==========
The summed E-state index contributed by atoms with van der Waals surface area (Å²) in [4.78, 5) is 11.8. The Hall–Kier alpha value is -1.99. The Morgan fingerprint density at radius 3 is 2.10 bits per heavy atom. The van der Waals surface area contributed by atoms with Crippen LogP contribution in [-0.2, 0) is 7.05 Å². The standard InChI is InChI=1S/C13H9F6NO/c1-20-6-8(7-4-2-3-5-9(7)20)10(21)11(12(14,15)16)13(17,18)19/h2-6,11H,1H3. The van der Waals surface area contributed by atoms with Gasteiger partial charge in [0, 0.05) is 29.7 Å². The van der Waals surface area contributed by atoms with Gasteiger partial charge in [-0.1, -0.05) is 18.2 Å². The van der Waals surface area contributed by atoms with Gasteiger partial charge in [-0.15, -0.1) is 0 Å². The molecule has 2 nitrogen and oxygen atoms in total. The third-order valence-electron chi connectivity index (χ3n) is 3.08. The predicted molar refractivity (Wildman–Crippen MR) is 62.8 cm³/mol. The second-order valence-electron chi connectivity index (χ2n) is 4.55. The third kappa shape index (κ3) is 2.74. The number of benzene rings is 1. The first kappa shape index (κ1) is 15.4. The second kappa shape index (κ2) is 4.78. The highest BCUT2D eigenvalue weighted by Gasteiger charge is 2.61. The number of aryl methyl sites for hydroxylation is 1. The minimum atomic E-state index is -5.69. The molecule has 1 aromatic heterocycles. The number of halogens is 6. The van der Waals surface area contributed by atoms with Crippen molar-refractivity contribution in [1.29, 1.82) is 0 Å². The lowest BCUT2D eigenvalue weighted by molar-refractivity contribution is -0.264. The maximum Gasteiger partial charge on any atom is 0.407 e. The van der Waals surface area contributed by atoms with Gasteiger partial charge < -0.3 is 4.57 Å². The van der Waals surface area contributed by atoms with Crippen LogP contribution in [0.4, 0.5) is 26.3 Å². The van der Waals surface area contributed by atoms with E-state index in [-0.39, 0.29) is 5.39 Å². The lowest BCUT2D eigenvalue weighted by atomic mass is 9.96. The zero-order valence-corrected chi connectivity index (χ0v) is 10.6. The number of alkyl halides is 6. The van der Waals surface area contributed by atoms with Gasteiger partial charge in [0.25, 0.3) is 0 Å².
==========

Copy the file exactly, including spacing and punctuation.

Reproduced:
The summed E-state index contributed by atoms with van der Waals surface area (Å²) in [4.78, 5) is 11.8. The Hall–Kier alpha value is -1.99. The Morgan fingerprint density at radius 3 is 2.10 bits per heavy atom. The van der Waals surface area contributed by atoms with Crippen LogP contribution in [-0.2, 0) is 7.05 Å². The standard InChI is InChI=1S/C13H9F6NO/c1-20-6-8(7-4-2-3-5-9(7)20)10(21)11(12(14,15)16)13(17,18)19/h2-6,11H,1H3. The van der Waals surface area contributed by atoms with Gasteiger partial charge in [0, 0.05) is 29.7 Å². The van der Waals surface area contributed by atoms with Gasteiger partial charge in [-0.1, -0.05) is 18.2 Å². The van der Waals surface area contributed by atoms with Gasteiger partial charge in [-0.15, -0.1) is 0 Å². The molecule has 2 nitrogen and oxygen atoms in total. The third-order valence-electron chi connectivity index (χ3n) is 3.08. The predicted molar refractivity (Wildman–Crippen MR) is 62.8 cm³/mol. The second-order valence-electron chi connectivity index (χ2n) is 4.55. The third kappa shape index (κ3) is 2.74. The number of benzene rings is 1. The first kappa shape index (κ1) is 15.4. The second kappa shape index (κ2) is 4.78. The highest BCUT2D eigenvalue weighted by Gasteiger charge is 2.61. The number of aryl methyl sites for hydroxylation is 1. The minimum atomic E-state index is -5.69. The molecule has 1 aromatic heterocycles. The number of halogens is 6. The van der Waals surface area contributed by atoms with Crippen molar-refractivity contribution in [1.29, 1.82) is 0 Å². The lowest BCUT2D eigenvalue weighted by molar-refractivity contribution is -0.264. The maximum Gasteiger partial charge on any atom is 0.407 e. The van der Waals surface area contributed by atoms with Gasteiger partial charge < -0.3 is 4.57 Å². The van der Waals surface area contributed by atoms with Crippen LogP contribution in [0.4, 0.5) is 26.3 Å². The van der Waals surface area contributed by atoms with E-state index in [-0.39, 0.29) is 5.39 Å². The lowest BCUT2D eigenvalue weighted by atomic mass is 9.96. The zero-order valence-corrected chi connectivity index (χ0v) is 10.6. The number of alkyl halides is 6. The van der Waals surface area contributed by atoms with Gasteiger partial charge in [0.25, 0.3) is 0 Å².